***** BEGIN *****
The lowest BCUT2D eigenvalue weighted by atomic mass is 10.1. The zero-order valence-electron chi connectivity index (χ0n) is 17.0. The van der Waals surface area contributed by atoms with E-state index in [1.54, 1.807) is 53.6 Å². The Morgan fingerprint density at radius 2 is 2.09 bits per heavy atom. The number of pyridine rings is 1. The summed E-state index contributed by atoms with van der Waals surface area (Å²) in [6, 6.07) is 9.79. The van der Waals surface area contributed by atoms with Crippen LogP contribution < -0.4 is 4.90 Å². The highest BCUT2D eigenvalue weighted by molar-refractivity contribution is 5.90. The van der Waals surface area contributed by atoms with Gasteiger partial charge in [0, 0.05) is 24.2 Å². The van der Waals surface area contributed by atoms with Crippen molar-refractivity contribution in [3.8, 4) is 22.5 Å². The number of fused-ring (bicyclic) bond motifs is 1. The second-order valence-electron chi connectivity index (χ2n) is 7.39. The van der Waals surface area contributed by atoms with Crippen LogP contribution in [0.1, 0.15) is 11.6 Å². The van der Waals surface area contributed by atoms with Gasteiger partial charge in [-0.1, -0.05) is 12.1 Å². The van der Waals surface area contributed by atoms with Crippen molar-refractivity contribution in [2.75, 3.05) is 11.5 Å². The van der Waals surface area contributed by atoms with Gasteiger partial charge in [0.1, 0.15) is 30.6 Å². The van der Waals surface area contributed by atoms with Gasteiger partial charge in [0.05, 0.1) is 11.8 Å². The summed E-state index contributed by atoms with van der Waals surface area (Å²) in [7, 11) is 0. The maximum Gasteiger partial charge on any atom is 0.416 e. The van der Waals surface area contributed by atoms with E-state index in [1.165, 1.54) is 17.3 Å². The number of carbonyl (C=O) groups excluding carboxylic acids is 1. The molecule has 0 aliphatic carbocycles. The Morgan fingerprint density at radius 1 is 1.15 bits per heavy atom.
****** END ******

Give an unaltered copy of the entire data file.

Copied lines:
The lowest BCUT2D eigenvalue weighted by atomic mass is 10.1. The zero-order valence-electron chi connectivity index (χ0n) is 17.0. The van der Waals surface area contributed by atoms with E-state index in [1.54, 1.807) is 53.6 Å². The Morgan fingerprint density at radius 2 is 2.09 bits per heavy atom. The number of pyridine rings is 1. The summed E-state index contributed by atoms with van der Waals surface area (Å²) in [6, 6.07) is 9.79. The van der Waals surface area contributed by atoms with Crippen LogP contribution < -0.4 is 4.90 Å². The highest BCUT2D eigenvalue weighted by molar-refractivity contribution is 5.90. The van der Waals surface area contributed by atoms with Gasteiger partial charge in [0, 0.05) is 24.2 Å². The van der Waals surface area contributed by atoms with Crippen molar-refractivity contribution in [3.8, 4) is 22.5 Å². The number of fused-ring (bicyclic) bond motifs is 1. The second-order valence-electron chi connectivity index (χ2n) is 7.39. The van der Waals surface area contributed by atoms with Crippen LogP contribution in [0.1, 0.15) is 11.6 Å². The van der Waals surface area contributed by atoms with Gasteiger partial charge in [-0.1, -0.05) is 12.1 Å². The van der Waals surface area contributed by atoms with Crippen molar-refractivity contribution in [2.75, 3.05) is 11.5 Å². The van der Waals surface area contributed by atoms with Gasteiger partial charge in [0.1, 0.15) is 30.6 Å². The van der Waals surface area contributed by atoms with Gasteiger partial charge in [0.05, 0.1) is 11.8 Å². The summed E-state index contributed by atoms with van der Waals surface area (Å²) in [7, 11) is 0. The maximum Gasteiger partial charge on any atom is 0.416 e. The van der Waals surface area contributed by atoms with E-state index in [1.165, 1.54) is 17.3 Å². The number of carbonyl (C=O) groups excluding carboxylic acids is 1. The molecule has 0 aliphatic carbocycles. The Morgan fingerprint density at radius 1 is 1.15 bits per heavy atom.